Violence accounts for over 1.6 million deaths per year, or 4,000 people per day. According to the World Health Organization (WHO) it is a significant public health, human rights and human development problem.
More than 800 people die every day as a direct result of violent conflict: more than 30 deaths each hour.
Public health surveys around the world reveal that up to 69 percent of women reported being physically assaulted by their intimate male partner.
In countries like Australia, Canada, the United States of America, South Africa, and Israel, studies show that between 40-70 percent of female murder victims were killed by their boyfriends or husbands.
Violence Against Women
Violence against women is commonly performed by a husband or intimate male partner. Intimate partner violence does not discriminate—women of a variety of social, economic, religious, or cultural groups prey victim to acts of physical aggression – such as slapping, kicking and beating.
They are also subject to psychological abuses consisting of perpetual belittling, humiliating, and intimidation. For these, and many more reasons violence by intimate partners has become a significant public health problem. In order to help resolve this major concern, communities, individuals, and many other sectors must join forces on a national and international level.
Women in many places in the world are at risk due to notions of male honor and female chastity. For instance, in various parts of the Eastern Mediterranean, male honor can be judged by the sexual “purity” of women in his family. If a woman is sexually “defiled”, voluntarily, or involuntarily she may be interpreted as having disgraced the family honor.
In Alexandria, Egypt, 47 percent of women who have been raped were killed by a relative. In addition, over 80 percent of the women who live in rural areas of Egypt justify beatings citing refusing a man sex as the number one reason.
Events That Trigger Violence
Various studies around the world provide a remarkable list of events that trigger partner violence. Some of the triggers are the following:
- Not obeying the man
- Not having food ready on time
- Refusing a man sex
- Questioning the man about girlfriends or money
- Arguing back
- Going someplace without permission from the man
In addition, recently derived evidences indicate violence may affect the lives of children. Children are usually present when domestic violence occurs.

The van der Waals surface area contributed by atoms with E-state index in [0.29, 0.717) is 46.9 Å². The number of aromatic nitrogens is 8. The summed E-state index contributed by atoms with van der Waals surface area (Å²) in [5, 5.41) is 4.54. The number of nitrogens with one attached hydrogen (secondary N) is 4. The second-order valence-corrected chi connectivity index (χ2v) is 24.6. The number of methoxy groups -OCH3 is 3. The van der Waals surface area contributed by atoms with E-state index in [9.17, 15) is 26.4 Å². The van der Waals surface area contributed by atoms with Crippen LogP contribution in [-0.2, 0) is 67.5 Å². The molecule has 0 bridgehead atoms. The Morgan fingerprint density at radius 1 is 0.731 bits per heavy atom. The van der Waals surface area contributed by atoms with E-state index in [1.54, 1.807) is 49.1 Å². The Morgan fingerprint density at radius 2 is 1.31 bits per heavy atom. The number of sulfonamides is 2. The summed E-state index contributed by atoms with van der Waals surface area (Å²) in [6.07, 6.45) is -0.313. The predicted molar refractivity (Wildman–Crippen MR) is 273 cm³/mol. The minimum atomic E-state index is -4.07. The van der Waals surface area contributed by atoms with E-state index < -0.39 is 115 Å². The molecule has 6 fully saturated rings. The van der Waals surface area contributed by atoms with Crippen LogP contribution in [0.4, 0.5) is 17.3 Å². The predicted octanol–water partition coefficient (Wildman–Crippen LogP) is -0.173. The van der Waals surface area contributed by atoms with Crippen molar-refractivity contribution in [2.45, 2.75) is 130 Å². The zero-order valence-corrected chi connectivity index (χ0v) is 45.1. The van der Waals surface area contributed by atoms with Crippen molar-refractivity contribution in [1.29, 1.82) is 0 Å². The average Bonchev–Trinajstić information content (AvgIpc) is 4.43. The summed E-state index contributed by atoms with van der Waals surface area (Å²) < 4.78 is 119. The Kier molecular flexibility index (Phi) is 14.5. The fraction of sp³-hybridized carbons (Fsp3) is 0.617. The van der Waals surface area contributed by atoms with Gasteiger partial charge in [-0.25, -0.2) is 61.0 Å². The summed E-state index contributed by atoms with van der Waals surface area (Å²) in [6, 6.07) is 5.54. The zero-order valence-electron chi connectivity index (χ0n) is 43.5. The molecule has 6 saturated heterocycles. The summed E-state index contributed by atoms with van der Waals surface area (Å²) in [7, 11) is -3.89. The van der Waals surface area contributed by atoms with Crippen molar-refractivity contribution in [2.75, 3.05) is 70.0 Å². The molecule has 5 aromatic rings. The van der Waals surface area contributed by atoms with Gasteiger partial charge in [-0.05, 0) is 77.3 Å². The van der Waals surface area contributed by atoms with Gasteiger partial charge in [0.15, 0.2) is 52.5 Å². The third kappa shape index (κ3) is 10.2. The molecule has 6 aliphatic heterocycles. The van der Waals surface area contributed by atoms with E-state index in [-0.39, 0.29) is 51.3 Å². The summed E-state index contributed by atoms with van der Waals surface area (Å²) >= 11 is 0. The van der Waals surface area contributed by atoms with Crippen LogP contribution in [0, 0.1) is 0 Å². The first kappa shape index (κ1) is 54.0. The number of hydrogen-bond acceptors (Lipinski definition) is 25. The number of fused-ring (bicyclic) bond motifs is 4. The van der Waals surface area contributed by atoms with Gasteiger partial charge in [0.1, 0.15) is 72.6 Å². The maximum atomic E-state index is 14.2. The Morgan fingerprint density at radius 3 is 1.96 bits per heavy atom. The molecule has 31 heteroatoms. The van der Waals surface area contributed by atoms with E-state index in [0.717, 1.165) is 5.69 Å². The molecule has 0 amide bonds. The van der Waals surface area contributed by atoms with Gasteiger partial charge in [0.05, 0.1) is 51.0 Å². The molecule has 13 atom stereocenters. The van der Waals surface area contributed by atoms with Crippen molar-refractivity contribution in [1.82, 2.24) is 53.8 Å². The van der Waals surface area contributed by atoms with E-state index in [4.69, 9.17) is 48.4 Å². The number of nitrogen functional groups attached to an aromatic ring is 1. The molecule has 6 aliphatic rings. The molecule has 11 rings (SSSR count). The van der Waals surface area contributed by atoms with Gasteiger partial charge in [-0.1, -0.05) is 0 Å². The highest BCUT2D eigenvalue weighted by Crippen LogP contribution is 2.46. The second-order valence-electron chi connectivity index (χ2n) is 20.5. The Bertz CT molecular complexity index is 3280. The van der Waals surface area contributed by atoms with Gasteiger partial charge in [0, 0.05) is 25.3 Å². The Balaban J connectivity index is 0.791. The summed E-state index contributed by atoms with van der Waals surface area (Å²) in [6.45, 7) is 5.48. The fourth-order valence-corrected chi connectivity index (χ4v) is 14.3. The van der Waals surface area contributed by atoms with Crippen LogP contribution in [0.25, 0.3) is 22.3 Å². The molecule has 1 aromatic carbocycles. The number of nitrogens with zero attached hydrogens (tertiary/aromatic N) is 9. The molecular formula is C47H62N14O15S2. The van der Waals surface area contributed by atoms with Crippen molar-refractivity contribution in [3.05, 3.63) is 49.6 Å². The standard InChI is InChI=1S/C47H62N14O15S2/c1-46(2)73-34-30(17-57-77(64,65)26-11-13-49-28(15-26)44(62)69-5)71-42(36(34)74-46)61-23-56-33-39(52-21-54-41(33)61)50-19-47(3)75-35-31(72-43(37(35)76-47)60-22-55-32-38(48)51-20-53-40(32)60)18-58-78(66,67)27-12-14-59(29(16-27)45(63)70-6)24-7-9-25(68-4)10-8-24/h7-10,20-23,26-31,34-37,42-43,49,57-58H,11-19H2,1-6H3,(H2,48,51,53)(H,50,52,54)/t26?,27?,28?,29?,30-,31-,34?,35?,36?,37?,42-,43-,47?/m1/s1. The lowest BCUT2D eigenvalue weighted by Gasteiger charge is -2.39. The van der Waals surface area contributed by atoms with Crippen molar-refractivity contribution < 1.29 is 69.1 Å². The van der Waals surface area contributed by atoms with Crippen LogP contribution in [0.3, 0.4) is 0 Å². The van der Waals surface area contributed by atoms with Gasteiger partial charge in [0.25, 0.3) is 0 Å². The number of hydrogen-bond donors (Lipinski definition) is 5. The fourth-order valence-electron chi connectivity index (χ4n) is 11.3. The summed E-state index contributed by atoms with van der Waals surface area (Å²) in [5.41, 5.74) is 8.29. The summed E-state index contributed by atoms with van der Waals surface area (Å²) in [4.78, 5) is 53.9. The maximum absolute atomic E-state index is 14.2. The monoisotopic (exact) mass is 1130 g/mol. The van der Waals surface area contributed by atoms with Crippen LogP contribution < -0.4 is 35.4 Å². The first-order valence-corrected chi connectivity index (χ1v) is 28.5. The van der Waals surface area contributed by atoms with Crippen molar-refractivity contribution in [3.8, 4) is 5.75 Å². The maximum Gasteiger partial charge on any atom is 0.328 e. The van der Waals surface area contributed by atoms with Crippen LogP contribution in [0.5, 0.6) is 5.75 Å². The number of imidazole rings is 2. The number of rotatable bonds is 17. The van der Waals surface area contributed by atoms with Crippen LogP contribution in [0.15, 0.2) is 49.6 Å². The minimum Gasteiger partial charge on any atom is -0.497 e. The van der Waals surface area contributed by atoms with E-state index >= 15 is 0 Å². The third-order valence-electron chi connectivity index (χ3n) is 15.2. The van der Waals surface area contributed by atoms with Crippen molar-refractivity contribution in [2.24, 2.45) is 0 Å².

In Ireland, 64 percent of abused women stated their children were witness to violence that occurred in the family on a routine basis; 50 percent of women in Monterrey, Mexico also substantiated this claim.
One can imagine the effects on children who witness marital violence; they are more susceptible to emotional and behavioral problems which include anxiety, depression, inadequate school performance, low self-esteem, nightmares and physical health problems.
In Leo’n, Nicaragua, researchers uncovered some astounding facts: children before the age of 5 years were six times more likely to die if they were children of women who were physically and sexually abused by their partner.
Additional Information on Violence Prevention
As I stated earlier in this post and I believe worth repeating, violence accounts for over 1.6 million deaths per year or 4,000 people per day. According to the World Health Organization it’s a significant public health, human rights and human development problem.
For those who care, we must empower women and girls, eliminate the community and societal norms that instill and condone violence to girls and women by reaching out to men, providing for the needs of victims, and increasing penalties for abusers.
The World Health Organization and Center for Disease Control and Prevention (CDC) has more information on violence prevention, risk factors, and recommendation.
Local and city government’s public health offices may also provide the necessary information you need in getting support or providing assistance to those in need.